Microsoft Unveils Pocket PCs

Microsoft's new Pocket PC represents the company's third strike at the handheld device market, which Dataquest predicts will increase from $7.2 billion in sales in 1998 to $32.5 billion in 2002. In two previous attempts, Microsoft has failed to nab a healthy share of that market, mainly because its Windows CE operating system proved too large and slow for handhelds.

The Pocket PC, unveiled with great fanfare by Microsoft president and CEO Steve Ballmer at New York's Grand Central Station, runs a revamped version of CE—Version 3.0. The handheld features a personal information manager (PIM) that includes calendar, contacts, inbox, tasks and notes; a Web browser specially designed for handhelds; slimmed-down versions of Word and Excel; Windows Media Player; and Microsoft Reader, with Microsoft ClearType display technology. Those features pack some punch, allowing handheld users to keep appointments, play music files and surf the Web.

On hand for the big Microsoft announcement were hardware partners HP, Casio, Compaq and Symbol Technologies, as well as a host of software developers and other third-party vendors. The hardware manufacturers have given the handhelds some clout—the Pocket PCs feature 32-bit processors and 16 to 32 MB of memory. The vendors also are giving them a fairly reasonable price tags--$299 to $599.

HP's new Jornada 540 Series Color Pocket PCs fall at the higher end of the price range. The Jornada 540 and 545, featuring 16 MB of RAM and available now, are priced at about $499. The Jornada 548, boasting 32 MB of RAM and scheduled for availability in May, is priced at about $599. The Jornada 540s ship with MusicMatch digital management software, as well as Windows Media Player.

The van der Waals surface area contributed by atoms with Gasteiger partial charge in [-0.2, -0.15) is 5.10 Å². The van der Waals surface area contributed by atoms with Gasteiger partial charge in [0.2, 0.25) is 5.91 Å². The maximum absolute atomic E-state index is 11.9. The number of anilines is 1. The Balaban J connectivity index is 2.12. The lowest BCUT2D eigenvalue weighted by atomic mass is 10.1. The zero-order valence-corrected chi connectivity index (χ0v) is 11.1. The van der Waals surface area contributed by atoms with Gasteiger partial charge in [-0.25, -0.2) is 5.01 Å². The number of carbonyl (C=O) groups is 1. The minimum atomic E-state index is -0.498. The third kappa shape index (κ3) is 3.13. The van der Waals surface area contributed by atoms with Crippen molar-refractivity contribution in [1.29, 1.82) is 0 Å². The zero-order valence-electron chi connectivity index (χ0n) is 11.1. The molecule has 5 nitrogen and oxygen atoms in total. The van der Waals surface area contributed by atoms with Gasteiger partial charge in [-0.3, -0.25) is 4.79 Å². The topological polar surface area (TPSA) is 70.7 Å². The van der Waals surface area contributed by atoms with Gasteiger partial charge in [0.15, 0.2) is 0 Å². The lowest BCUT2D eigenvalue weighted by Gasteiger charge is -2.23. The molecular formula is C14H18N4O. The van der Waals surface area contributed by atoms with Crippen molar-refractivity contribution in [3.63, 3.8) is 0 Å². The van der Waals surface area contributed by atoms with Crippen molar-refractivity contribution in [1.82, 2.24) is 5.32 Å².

HP also is offering two wireless bundles for the Jornada 540s, both from Socket Communications. The Socket Digital Phone Card and cable, available now for about $150, connect a Pocket PC to a CDMA or GSM mobile phone to enable wireless Internet access, e-mail, message service, and remote access to organizational servers. HP says its future plans for the Jornada 540 series include Socket-developed wireless accessories for CDPD and GSM/GPRS networks and a CompactFlash Type I Bluetooth module to enable wireless access to the Internet from cell phones and connectivity to other Bluetooth-enabled devices.

Most industry observers view the Microsoft announcement as a direct challenge to Palm, whose operating system now runs in 80 percent of handhelds. Palm execs disagreed, arguing that the Microsoft products are priced higher than Palm's devices, which range from $159 to $449, and are, therefore, targeted at a different market. Palm execs also claimed victory in the user friendliness sweepstakes, contending that Palm handhelds can be used by people unfamiliar with Windows or, for that matter, with computers in general.